Is there any established way of returning a read-only 2-d array in C#?

I know ReadOnlyCollection is the right thing to use for a 1-d array, and am happy to write my own wrapper class that implements a this[] {get}. But I don't want to reinvent the wheel if this wheel already exists.

  • 2
    there's nothing built in for multidimensional arrays afaik Apr 18, 2012 at 21:14
  • Here are some answers from a similar question on StackOverflow - stackoverflow.com/questions/678379/… Apr 18, 2012 at 21:14
  • That's not very similar, @Scorpion-Prince.
    – Kirk Woll
    Apr 18, 2012 at 21:15
  • Perhaps a ReadOnlyCollection, each of whose elements is also a ReadOnlyCollection?
    – Mark Reed
    Apr 18, 2012 at 21:16
  • @Scorpion-Prince: and Op's says that he is aware that can implement kind of wrapper.
    – Tigran
    Apr 18, 2012 at 21:16

2 Answers 2


Unfortunately there is no any built-in implementation to handle a case you ask for. But a simple implementation on your own, shouldn't be something difficult.

The only think, I hope you aware of it, that you will do is a readonly collection, but not elements inside that collection.

Hope this helps.


There's only one way to simulate this.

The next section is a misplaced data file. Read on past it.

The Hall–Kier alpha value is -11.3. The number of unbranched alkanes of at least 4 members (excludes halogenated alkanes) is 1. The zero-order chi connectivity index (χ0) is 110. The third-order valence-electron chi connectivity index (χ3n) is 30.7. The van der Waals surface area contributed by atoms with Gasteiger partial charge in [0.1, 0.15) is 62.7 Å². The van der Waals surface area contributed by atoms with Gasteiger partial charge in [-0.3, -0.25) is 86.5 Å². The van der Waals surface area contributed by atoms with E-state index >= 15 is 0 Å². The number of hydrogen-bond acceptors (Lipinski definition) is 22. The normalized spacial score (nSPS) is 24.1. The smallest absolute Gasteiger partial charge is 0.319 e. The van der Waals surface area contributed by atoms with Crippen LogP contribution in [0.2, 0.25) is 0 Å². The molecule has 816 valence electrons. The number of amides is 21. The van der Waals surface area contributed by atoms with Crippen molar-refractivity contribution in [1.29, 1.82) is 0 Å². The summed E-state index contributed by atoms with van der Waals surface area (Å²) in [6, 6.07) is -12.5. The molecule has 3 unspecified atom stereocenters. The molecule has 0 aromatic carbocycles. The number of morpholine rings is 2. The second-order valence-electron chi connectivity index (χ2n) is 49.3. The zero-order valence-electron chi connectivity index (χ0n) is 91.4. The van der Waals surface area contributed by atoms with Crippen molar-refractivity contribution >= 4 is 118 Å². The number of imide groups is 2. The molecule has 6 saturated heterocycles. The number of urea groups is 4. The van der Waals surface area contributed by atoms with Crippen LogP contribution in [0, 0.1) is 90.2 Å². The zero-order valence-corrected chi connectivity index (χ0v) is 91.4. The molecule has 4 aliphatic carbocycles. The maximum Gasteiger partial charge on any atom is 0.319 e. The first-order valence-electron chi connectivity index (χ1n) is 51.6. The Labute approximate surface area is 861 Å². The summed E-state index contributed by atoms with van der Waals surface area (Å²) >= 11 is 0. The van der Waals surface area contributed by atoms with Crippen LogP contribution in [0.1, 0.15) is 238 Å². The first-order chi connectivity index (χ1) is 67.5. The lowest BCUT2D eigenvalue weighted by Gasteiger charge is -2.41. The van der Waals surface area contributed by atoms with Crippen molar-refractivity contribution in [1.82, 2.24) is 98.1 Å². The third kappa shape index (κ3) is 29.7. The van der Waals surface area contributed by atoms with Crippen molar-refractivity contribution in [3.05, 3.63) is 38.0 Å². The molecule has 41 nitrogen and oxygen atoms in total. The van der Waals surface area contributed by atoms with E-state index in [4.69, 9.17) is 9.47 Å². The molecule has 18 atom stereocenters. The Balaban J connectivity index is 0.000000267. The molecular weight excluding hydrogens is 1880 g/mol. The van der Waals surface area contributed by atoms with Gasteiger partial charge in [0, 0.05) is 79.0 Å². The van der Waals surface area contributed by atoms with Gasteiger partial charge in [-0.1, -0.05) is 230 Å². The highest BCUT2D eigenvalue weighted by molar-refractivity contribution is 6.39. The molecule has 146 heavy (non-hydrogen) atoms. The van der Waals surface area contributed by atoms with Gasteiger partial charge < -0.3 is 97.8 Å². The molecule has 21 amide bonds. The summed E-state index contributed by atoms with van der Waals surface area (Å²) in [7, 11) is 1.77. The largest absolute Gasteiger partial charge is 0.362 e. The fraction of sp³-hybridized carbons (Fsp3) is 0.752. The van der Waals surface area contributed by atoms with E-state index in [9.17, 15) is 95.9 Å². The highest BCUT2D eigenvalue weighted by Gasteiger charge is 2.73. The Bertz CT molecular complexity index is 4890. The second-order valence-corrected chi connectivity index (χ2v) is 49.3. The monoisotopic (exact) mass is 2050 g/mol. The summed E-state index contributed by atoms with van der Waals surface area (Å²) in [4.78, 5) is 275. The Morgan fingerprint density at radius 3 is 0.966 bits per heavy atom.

You need to create your own class, with a private array.

The most similar implementation of an array is an indexer:

The '10.8' link shows the simulation of a bidimensional array.

If you implement the indexer only with a getter, the user can only read the elements, but not write them. However, if each element is an object (reference type) you can't prevent the modification of the accessed objects properties.

However, there are several ways of simulating "read-only" objects:

  • Create a wrapper class that exposes the properties of each element in the array as read only properties, so that they cannot be modified
  • Using primitive value types (like int)
  • Defeating the changes by returning a copy of the element in the private array instead of the original element in the private array, so that, the changes made to the object don't affect the original object in the array.

In other languages like C++ there are references and pointers to constant values, but this doesn't exist in C#.


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